The supply chain needs to be included in cybersecurity resilience plans
According to Washington Metropolitan Area Transit Authority chief information security officer (CISO) Kyle Malo it’s fundamental to ensure the safety of the whole supply chain.
The reasons behind this statement lie in the fact that attacks might interfere in the supply chain at a manufacturing level or even exploit weaknesses in the product, resulting in lack of customer safety, data compromise and lost revenue.
Malo explained that in order for the supply chain to be safer simple lessons need to be implemented.
Companies should not wait for state regulations to take action, he added. Regulation is especially a problem in the US, where there are discrepancies between single states and the federal state as regards cybersecurity. Everyone should realise that securing technology systems has become a ‘must and act’, said Malo.
Identifying the key players in the supply chain’s governance is also fundamental as all stakeholders need to implement cybersecurity in order for it to work.
To defend against all potential threats, Malo also advised the sector to develop a spectrum of cybersecurity language and requirements while training employees to understand the difference between OT and IT systems.
Employees, especially contracting officers, have to be trained to particularly recognise the technology in all its forms.
“They don’t [need] to just glaze over it, they have got to ask these tough questions,” he concluded.
The industry should take a more holistic approach when dealing with cybersecurity
Rail leaders need to approach the topic of cybersecurity with a wholesome, 360-degree approach.
This is what we learnt from Massachusetts Bay Transportation Authority CISO Michael Woodson. The company operates rail networks in the greater Boston area.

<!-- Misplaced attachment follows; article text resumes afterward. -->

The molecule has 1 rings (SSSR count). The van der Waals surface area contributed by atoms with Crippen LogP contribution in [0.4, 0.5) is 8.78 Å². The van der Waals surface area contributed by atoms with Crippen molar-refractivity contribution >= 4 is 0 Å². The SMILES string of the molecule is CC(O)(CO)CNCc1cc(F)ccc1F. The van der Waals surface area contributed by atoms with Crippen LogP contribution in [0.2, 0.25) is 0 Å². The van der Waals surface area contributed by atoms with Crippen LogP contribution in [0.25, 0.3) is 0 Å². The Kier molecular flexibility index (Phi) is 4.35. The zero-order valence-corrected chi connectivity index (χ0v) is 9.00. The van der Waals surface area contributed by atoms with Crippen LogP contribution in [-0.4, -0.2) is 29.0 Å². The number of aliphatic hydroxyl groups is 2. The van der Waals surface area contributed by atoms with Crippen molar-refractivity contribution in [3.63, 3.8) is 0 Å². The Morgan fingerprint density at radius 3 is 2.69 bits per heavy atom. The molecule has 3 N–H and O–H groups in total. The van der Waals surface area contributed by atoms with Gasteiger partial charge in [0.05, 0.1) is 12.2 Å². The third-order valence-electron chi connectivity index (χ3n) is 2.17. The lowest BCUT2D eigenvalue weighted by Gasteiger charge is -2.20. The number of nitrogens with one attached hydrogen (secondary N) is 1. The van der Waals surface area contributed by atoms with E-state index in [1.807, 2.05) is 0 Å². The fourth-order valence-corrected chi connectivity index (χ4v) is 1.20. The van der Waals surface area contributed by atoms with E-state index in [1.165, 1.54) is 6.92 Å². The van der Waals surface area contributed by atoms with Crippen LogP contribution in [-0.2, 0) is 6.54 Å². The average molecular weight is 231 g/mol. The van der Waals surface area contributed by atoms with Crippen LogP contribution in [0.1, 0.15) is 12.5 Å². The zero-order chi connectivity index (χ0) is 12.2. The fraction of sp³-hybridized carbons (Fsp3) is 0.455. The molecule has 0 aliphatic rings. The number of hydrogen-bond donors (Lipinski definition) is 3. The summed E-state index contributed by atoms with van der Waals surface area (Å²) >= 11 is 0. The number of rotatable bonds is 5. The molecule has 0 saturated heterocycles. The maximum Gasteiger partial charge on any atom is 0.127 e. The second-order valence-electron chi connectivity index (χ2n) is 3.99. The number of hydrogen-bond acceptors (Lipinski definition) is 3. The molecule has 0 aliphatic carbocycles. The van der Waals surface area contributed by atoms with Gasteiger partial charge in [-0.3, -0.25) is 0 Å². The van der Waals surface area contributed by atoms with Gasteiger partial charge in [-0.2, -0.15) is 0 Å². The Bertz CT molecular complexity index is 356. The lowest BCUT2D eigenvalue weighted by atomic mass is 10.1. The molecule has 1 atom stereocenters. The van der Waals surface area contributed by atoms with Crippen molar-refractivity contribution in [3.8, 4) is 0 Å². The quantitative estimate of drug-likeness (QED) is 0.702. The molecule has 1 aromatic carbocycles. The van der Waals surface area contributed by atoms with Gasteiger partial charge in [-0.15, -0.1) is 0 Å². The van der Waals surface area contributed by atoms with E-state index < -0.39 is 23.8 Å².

According to Woodson’s estimates, the railway cybersecurity market in North America is expected to grow from $1.3bn in 2019 to $2.2bn by 2027.
The reasons behind the drive, said Woodson, are a growing number of registered cyberattacks that are caused by factors including digitalisation and technological complexities.
Cyberattacks are in fact becoming more sophisticated because businesses and private clients are adopting increasingly more up-to-date technologies to protect themselves.
Woodson said that – given the railway sector’s reliance on shared information technology – cybersecurity is a problem that interests everyone, without distinction between freight, passenger or even underground services.
What is needed, he explained, is, therefore, a single strategy to encompass all the elements of railway systems, including corporate and safety operations.
This 360-degree approach needs to be a uniformed programme based on risk analysis where both public and private partnerships are pursued to share as much information as possible. These should include vendors and, in the case of the US, federal government agencies.
Woodson concluded that another step is to train employees to basic ‘cyber hygiene’, teaching everyone to recognise fraudulent practices such as phishing.